Browsing my previous posts easily shows that my penchant for creating multiple alts that get to about level 10 or so and float aimlessly through the long-forgotten limbo of whatever random server I happened to choose at the time. I see no reason why this character should be any different. I like to be predictable.
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We are Family

Last night, I logged on to read this as my Guild Announcement of the Day:
“Help a cool person out. Mootrain has been hacked. We are setting up a fund to get his stuff back.” Mootrain is the the number one PvP’er on my server, and he just made High Warlord last week. Now, he is a naked High Warlord.

When I first started playing WoW, I rolled Alliance. I played a human lock for nine months, though I never reached 60 (I was in grad school at the time, and had to be “responsible). In those nine months, I never knew any of the big players on my server (Windrunner). I was abandoned by guild members when they all switched to full-time raiding. I had made one online friend to quest with, but I had to /ignore him when his flirtations became more earnest. I only knew one person in real life who played, my boyfriend, and it was his account that I was using. I was lost in the vast sea of subscribers.

That all changed when I rolled Horde.

After reaching the level to run Wailing Caverns, I found that people I put on my friends list actually /whispered me when I logged on. I recognized names when running Warsong. I could negotiate better deals on auctions about to expire from folks that I has given healthstones to because I was about to log off. I am aware that this warm fuzzy feeling might have something to do with Thorium Brotherhood being a RP realm, but I really think it’s the Horde factor.

And this Horde factor is causing an wave of outrage on the behalf of the greatest warrior on the realm, and an outpooring of generosity. He’s like NOLA, hacked by Katrina. Stay strong Moo, you will be avenged.

Every Culture Grieves Uniquely

This morning, I signed in to check my auctions, only to find discussion of the Death of Steve Irwin. A small sample follows:

[3. Trade][Rokusha]: died from stingray barb tot he hbeart

[3. Trade][Ampersand]: so sad

[3. Trade][Gunor]: YEAH

[3. Trade][Bigjim]: thats what he gets for f’n with animals.

[3. Trade][Carnivera]: the stingray rolled a crit with its barb “20”

[3. Trade][Aborted]: that was a 62 elite Stingray tho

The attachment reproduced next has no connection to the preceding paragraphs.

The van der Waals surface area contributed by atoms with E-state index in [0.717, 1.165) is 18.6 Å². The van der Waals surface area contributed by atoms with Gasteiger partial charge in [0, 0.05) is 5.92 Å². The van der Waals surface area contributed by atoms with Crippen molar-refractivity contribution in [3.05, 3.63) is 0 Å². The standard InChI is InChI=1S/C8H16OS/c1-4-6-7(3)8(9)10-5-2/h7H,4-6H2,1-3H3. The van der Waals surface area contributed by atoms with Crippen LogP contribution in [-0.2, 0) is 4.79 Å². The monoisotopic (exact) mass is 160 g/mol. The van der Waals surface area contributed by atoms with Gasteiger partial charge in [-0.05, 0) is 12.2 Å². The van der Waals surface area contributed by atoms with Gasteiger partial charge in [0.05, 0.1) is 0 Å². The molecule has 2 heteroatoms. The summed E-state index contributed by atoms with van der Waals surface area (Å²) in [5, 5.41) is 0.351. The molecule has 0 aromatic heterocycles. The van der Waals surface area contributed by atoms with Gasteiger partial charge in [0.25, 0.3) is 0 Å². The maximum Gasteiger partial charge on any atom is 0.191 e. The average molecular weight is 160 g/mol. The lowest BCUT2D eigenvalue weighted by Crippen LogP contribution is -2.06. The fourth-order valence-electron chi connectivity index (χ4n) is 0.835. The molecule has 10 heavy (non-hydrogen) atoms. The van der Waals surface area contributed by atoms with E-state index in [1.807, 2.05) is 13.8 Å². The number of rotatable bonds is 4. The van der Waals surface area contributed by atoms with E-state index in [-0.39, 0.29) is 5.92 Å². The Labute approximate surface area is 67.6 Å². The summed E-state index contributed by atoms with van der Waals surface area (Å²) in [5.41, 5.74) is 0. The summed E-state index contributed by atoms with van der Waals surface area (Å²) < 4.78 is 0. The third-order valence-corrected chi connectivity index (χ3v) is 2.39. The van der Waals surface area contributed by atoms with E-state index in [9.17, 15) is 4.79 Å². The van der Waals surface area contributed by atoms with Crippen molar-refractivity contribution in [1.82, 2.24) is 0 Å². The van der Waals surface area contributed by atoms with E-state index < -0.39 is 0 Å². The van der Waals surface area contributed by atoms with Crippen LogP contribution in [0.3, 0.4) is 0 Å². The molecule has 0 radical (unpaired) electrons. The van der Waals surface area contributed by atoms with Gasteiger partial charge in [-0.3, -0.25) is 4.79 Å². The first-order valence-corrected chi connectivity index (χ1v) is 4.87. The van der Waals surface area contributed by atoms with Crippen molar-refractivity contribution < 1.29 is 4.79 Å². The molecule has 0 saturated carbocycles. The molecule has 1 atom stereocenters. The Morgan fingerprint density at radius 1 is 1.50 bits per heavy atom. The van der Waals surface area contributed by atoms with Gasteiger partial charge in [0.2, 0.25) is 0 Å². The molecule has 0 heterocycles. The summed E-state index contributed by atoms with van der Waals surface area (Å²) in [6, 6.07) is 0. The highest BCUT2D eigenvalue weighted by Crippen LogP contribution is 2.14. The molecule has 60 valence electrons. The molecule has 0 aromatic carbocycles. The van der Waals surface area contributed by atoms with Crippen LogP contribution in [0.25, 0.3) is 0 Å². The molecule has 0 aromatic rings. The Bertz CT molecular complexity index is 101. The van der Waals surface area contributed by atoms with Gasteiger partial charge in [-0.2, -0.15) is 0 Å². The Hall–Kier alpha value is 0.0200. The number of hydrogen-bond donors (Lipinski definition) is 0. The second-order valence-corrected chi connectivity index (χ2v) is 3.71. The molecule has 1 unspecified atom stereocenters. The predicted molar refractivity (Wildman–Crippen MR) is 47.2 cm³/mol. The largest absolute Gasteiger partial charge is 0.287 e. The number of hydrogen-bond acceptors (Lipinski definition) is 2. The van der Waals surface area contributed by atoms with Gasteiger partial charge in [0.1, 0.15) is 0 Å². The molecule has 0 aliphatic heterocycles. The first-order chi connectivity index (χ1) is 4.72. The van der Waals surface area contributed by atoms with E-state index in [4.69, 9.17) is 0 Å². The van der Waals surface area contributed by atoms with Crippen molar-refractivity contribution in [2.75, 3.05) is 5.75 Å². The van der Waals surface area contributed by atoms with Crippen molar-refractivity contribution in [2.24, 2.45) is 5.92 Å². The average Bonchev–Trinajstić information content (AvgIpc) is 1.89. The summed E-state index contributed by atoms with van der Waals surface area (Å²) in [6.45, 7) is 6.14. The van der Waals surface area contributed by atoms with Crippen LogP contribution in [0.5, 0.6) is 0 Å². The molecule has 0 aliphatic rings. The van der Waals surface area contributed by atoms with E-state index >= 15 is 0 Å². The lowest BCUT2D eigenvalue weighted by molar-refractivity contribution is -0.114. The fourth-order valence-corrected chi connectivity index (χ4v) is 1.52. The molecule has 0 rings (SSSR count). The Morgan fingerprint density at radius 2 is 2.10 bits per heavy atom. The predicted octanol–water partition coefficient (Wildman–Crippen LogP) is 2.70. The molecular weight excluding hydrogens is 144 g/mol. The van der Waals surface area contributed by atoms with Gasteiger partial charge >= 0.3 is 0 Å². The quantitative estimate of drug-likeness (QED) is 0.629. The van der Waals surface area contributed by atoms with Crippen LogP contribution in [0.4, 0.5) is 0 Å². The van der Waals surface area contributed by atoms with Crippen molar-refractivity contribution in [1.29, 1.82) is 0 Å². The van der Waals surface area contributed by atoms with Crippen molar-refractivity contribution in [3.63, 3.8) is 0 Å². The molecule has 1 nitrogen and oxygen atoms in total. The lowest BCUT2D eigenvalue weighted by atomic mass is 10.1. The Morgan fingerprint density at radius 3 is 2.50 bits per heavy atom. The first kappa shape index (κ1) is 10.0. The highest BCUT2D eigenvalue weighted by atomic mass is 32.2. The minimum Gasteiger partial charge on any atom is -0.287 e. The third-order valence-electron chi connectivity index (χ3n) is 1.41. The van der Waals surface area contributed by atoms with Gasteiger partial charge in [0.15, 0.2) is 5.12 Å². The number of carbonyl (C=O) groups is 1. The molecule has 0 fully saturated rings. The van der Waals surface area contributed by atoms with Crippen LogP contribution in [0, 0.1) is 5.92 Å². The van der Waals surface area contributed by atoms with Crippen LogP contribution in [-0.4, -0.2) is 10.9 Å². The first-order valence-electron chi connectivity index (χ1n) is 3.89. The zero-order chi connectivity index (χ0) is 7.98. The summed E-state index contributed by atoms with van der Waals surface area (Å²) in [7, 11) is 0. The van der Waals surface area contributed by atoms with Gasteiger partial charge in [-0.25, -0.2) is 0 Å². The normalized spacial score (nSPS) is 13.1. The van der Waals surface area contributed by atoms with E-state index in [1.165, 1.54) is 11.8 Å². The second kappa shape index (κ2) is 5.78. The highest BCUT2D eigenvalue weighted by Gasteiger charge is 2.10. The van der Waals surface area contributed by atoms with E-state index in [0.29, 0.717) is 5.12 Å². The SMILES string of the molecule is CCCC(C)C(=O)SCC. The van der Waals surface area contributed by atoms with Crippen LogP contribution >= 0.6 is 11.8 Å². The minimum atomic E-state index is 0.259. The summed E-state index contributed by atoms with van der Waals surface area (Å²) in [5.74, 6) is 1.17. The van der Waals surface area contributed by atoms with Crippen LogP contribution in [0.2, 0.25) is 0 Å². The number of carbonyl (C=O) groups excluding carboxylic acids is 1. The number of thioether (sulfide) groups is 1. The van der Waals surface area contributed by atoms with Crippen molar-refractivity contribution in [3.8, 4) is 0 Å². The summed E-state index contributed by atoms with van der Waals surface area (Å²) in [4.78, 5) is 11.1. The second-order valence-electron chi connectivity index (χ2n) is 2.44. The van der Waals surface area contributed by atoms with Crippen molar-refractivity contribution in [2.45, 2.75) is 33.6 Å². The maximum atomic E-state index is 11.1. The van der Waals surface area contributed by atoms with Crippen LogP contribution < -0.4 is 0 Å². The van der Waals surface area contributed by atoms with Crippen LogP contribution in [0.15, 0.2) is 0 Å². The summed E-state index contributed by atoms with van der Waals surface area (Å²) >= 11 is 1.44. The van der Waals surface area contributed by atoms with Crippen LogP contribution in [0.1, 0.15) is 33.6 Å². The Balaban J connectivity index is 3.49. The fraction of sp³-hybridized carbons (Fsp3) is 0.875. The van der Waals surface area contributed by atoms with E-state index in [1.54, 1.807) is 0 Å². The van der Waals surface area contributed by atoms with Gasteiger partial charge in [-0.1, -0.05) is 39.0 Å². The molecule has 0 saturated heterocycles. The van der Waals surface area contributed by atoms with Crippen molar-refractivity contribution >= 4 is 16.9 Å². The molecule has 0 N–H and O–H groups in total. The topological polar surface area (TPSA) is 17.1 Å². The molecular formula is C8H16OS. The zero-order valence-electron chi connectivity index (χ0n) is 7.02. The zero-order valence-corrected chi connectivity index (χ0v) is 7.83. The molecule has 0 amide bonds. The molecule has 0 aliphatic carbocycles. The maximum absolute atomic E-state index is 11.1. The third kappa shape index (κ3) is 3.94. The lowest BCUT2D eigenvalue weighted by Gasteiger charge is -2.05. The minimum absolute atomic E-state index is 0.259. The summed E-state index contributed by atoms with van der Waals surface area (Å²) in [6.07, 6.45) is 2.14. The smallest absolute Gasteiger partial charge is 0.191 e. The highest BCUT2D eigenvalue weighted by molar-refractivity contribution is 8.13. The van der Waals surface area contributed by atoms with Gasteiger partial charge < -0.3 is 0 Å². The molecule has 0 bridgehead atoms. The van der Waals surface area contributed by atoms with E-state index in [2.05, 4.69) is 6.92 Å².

[3. Trade][Halfmoo]: Probably named as well.

[3. Trade][Clownshoes]: I can’t beleave that happen by a sting ray

[3. Trade][Halfmoo]: Only a named stingray could bring down my man steve.

[3. Trade][Crilogan]: and it was a named raid boss

[3. Trade][Carnivera]: yep.

Every culture grieves uniquely. We’ll all miss Steve and our thoughts go out to his family.

Growing Up Horde, Part II

About four months ago I wrote a post in response to a ‘heated discussion’ Jonas Luster and I had regarding Alliance v. Horde. I promised him I’d take him up on his challenge and level a Horde toon to 30.

Well, I failed. In the midst of a new raiding guild, AQ40/Naxx and everything else, my little troll fell by the wayside and probably got kicked out of We No by Sean (which is okay, as I won’t be coming back to her). I was enjoying my five-day-a-week raiding schedule and my shiny new gear and all of the great people I’d met in my new guild on my 60 Alliance Hunter (Night Elf, too!).

About a month ago though, a few things happened: a very good friend of mine stopped playing WoW, and I started suffering from raiding burnout.
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Seeing How the Other Half Lives

With Blizzard recently announcing the inclusion of Dranei shamans and Blood Elf paladins, the gulf between the Alliance and the Horde is now even greater. In a game balance sense, there is more parity between them, but I foresee an even deeper fracture between players. Faction loyalty is pretty rampant as it is, as I recently observed.

I wanted to explore the Horde content, so I made a shaman. How many people do the opposite, explore the Horde content so they can make a shaman?
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For the Horde! Um, For Real This Time!

I’m getting a little antsy with my main, and a little bored with my alts. With the exception of one level 18 Undead Rogue, I have yet to really experience the Horde content. There’s a whole other game over there (so I’ve heard), and I’d love to see what the Bad Guys have in store for me.

So, there’s something I need from you lovely readers: what server should I join?

I ask this only because I don’t make friends very easily when I just drop into a new server; I like to have at least one or two ready-made buds to chat with while I grind up my levels. A kick-ass and friendly social guild might be nice, too. A few caveats: I know I’m going to play a Shaman (only class I have yet to try, even a little), I’m a somewhat busy person and thus casual player, and I get along with anybody who can put a sentence together.

Any suggestions? Anybody want to be my friend? Anybody want to make another alt and enjoy the other side with me?